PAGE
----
Resetting the Table devotes a chapter to the current and future status of farm animals. It points out that farms are more efficient at producing meat and milk than in earlier times. Advances in cattle production reduced methane pollution through technology. Animal husbandry is much more sustainable than it was a few decades ago. These achievements came despite increased demand for food from animals. The downside of the advances is a decline of animal welfare on factory farms. Rather than condemn current practices, Paarlberg points to possible improvements. The Humane Society and fast-food giants aid in improving animal welfare. Europe is more progressive with its animal population. One way to improve their lives is to give them species- appropriate toys. Sound silly? Think about our domestic dogs and cats. We should decrease our consumption of animal products. This single action promotes health, animal welfare, and sustainability.

The book places much of Big Ag’s problems on Big Food. We eat too much junk and not enough healthy food in America. Big Ag needs to stand up to Big Food. The author encourages farming organizations to pair up with public health officials. Growers should be out front in condemning unhealthy foods. “I don’t want my story told by companies that turn my wholesome harvest into Frosted Flakes and Doritos!” states Paarlberg. So where do growers sell their wholesome grains if not to large cereal companies? Placing the blame on Big Food reminds me of a Christmas story. A local reporter interviewed a store owner about unsafe toys. The owner walks over to a nearby shelf and picks up a skateboard. “Some people will sell anything just to make a buck!” Anyone who profits from an enterprise bears responsibility for its injustices. Big Ag and Big Food are dependent on each other.

Which vision is right? I was fortunate to spend time with three uncles who happened to be farmers. One of the happiest weeks of my life was on a grain farm with my cousin, aunt, and uncle. As a pre-teen I drove a truck, a tractor, and a swathing machine! As a food scientist my research focused more on agriculture than most of my colleagues. My vision aligns much more with Paarlberg than with Bittman. Resetting the Table is more organized and easier to read than Animal, Vegetable, Junk. The former sets Big Ag in the 21st Century. The latter harkens back to agriculture in earlier decades. Both books provide food for thought on past, present, and future agriculture. Read them both to make your decision. The perspectives of these authors on Big Food are closer together. But I will save that discussion for next week.

Next week: The problem with Big Food from two perspectives

8 thoughts on “Dueling visions of Big Ag

  1. Here’s how I see things. I’m not a fan of Mark Bittman and the activist agenda, but I do appreciate the benefits of the agricultural system he describes. Regional, seasonal, and smaller scale cultivation produces foods that tastes so good. It’s a system that favors variability and uniqueness. A perfect peach is my idea of a perfect dessert. On the other hand, industrial agriculture favors predictability, sameness, and consistency. There’s a place for both. Folks like me will always be attracted to more regional production. But that doesn’t mean industrial agriculture doesn’t have a viable and necessary role feeding the global population.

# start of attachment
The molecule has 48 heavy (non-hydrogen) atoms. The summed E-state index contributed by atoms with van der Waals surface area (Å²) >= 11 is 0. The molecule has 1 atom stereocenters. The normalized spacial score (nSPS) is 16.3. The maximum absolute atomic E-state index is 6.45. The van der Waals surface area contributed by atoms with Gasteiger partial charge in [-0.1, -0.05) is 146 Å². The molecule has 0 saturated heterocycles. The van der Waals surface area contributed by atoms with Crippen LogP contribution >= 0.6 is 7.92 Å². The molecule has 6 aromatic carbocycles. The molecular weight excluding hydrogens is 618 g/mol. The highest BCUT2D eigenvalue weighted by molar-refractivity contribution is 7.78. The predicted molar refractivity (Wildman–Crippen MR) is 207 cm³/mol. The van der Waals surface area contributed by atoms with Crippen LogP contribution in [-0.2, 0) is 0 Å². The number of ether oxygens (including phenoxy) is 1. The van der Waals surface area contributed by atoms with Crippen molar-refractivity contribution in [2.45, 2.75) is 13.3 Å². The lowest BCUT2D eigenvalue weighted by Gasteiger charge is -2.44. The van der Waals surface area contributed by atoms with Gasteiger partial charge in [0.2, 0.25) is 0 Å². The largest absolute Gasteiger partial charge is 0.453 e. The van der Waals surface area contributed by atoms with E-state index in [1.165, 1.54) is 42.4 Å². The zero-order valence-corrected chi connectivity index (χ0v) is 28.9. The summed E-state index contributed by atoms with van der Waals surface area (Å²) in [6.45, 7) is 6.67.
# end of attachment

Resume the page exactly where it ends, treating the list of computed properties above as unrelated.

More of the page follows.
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    1. Hi Linn, I know that taste (or flavor) is of utmost interest to you, and you are willing to pay more for high-quality items. I also know that you are sophisticated enough to know the difference. When I was conducting research on fresh fruits and vegetables, I would buy samples from local supermarkets. I also went to a little produce stand just outside the gate of the experiment station. We used it as our negative control. Its wares were always the lowest quality. I actually think they went to the farmers market up in Atlanta and bought the rejects. Because it was an independent stand, consumers who didn’t know better flocked to it and believed that they were getting a superior, local items. It’s not just Big Ag and Big Food that scam consumers. I agree that there is a place for both local and industrial production. If, however, we shut down industrial production of fresh fruits and vegetables, many consumers would not have access to them. That was Paarlberg’s point. Both Bittman and Paarlberg would agree that eating industrial fruits and vegetables is preferable to eating ultra-processed foods.

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  2. I appreciate this post. I have read neither book but I wonder if either of them talked about the cost of water and the impending water shortage that is going to happen. In my experience we don’t take into account the full cost of water that grow fruits and vegetables, and I wonder if that is true with current animal agriculture approaches. I don’t know how agriculture can move forward efficiently without addressing the role of water in food production, and fully accounting for it’s cost. In my relatively uninformed opinion I think how we utilize water in the future may drive different choices about what we eat (and that may be out of neccisity in some areas). While Beyond Meat and Impossible Burger may not be more healthy for you, I wonder what their water foodprint is compared to traditional ranch / poultry house/ CAFO agriculture. I definitely want to check out Paarlberg book.

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    1. Excellent points. I went back to each book, and found that both authors addressed the topic. Bittman writes about how dependent modern agriculture is on irrigation. He predicts that we will have water shortages in the future that will affect food production. Paarlberg focuses more on advances in technology such as smart, drip irrigation that will use water much more efficiently. Water use was not a major point in either book. I may try to devote a month of posts later in the year on water use and its challenges in agricultural production.